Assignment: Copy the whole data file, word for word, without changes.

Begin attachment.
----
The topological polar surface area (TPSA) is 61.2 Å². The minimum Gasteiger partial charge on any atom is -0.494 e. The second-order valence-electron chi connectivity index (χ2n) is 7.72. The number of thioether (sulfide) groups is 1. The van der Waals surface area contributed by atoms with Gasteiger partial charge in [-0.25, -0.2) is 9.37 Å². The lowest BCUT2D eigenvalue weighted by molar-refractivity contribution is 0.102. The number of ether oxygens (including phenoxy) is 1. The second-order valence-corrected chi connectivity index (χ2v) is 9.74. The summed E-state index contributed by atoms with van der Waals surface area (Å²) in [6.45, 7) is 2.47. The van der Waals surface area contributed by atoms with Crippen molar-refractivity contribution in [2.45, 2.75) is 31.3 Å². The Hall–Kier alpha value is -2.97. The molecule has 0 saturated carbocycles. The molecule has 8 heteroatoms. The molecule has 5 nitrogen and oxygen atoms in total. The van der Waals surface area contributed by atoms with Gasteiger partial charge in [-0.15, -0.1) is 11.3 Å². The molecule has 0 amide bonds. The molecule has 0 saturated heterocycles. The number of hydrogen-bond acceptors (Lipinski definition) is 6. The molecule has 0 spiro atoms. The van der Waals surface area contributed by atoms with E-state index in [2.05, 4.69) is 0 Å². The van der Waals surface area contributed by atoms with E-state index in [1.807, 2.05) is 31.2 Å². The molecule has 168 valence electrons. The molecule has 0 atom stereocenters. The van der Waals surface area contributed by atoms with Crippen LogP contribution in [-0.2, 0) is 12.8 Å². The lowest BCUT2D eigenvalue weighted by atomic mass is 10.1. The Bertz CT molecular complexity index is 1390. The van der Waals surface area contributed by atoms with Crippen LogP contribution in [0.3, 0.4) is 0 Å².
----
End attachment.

The topological polar surface area (TPSA) is 61.2 Å². The minimum Gasteiger partial charge on any atom is -0.494 e. The second-order valence-electron chi connectivity index (χ2n) is 7.72. The number of thioether (sulfide) groups is 1. The van der Waals surface area contributed by atoms with Gasteiger partial charge in [-0.25, -0.2) is 9.37 Å². The lowest BCUT2D eigenvalue weighted by molar-refractivity contribution is 0.102. The number of ether oxygens (including phenoxy) is 1. The second-order valence-corrected chi connectivity index (χ2v) is 9.74. The summed E-state index contributed by atoms with van der Waals surface area (Å²) in [6.45, 7) is 2.47. The van der Waals surface area contributed by atoms with Crippen molar-refractivity contribution in [2.45, 2.75) is 31.3 Å². The Hall–Kier alpha value is -2.97. The molecule has 0 saturated carbocycles. The molecule has 8 heteroatoms. The molecule has 5 nitrogen and oxygen atoms in total. The van der Waals surface area contributed by atoms with Gasteiger partial charge in [-0.15, -0.1) is 11.3 Å². The molecule has 0 amide bonds. The molecule has 0 saturated heterocycles. The number of hydrogen-bond acceptors (Lipinski definition) is 6. The molecule has 0 spiro atoms. The van der Waals surface area contributed by atoms with E-state index in [2.05, 4.69) is 0 Å². The van der Waals surface area contributed by atoms with E-state index in [1.807, 2.05) is 31.2 Å². The molecule has 168 valence electrons. The molecule has 0 atom stereocenters. The van der Waals surface area contributed by atoms with Crippen LogP contribution in [-0.2, 0) is 12.8 Å². The lowest BCUT2D eigenvalue weighted by atomic mass is 10.1. The Bertz CT molecular complexity index is 1390. The van der Waals surface area contributed by atoms with Crippen LogP contribution in [0.3, 0.4) is 0 Å².